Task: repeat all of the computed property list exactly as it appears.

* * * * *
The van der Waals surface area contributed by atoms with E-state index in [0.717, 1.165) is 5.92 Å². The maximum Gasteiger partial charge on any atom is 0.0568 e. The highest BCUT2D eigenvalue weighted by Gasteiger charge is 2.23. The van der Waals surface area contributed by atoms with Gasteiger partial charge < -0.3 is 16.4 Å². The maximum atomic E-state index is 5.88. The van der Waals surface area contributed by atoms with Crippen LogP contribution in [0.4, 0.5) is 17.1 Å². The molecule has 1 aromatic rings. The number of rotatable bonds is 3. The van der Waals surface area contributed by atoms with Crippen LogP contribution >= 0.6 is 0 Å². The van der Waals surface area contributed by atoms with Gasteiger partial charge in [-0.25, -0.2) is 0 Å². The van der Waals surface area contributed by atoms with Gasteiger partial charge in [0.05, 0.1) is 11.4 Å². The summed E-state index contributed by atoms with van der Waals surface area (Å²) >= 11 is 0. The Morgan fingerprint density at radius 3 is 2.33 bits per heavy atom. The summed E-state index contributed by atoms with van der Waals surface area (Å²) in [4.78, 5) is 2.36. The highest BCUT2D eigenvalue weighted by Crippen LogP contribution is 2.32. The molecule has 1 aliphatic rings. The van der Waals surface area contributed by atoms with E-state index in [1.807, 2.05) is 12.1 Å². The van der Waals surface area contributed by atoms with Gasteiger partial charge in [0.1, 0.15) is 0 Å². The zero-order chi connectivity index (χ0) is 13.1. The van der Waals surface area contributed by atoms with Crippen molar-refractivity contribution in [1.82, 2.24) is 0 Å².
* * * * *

The van der Waals surface area contributed by atoms with E-state index in [0.717, 1.165) is 5.92 Å². The maximum Gasteiger partial charge on any atom is 0.0568 e. The highest BCUT2D eigenvalue weighted by Gasteiger charge is 2.23. The van der Waals surface area contributed by atoms with Gasteiger partial charge < -0.3 is 16.4 Å². The maximum atomic E-state index is 5.88. The van der Waals surface area contributed by atoms with Crippen LogP contribution in [0.4, 0.5) is 17.1 Å². The molecule has 1 aromatic rings. The number of rotatable bonds is 3. The van der Waals surface area contributed by atoms with Crippen LogP contribution >= 0.6 is 0 Å². The van der Waals surface area contributed by atoms with Gasteiger partial charge in [-0.25, -0.2) is 0 Å². The van der Waals surface area contributed by atoms with Gasteiger partial charge in [0.05, 0.1) is 11.4 Å². The summed E-state index contributed by atoms with van der Waals surface area (Å²) >= 11 is 0. The Morgan fingerprint density at radius 3 is 2.33 bits per heavy atom. The summed E-state index contributed by atoms with van der Waals surface area (Å²) in [4.78, 5) is 2.36. The highest BCUT2D eigenvalue weighted by Crippen LogP contribution is 2.32. The molecule has 1 aliphatic rings. The van der Waals surface area contributed by atoms with E-state index in [1.807, 2.05) is 12.1 Å². The van der Waals surface area contributed by atoms with Gasteiger partial charge in [0.1, 0.15) is 0 Å². The zero-order chi connectivity index (χ0) is 13.1. The van der Waals surface area contributed by atoms with Crippen molar-refractivity contribution in [1.82, 2.24) is 0 Å².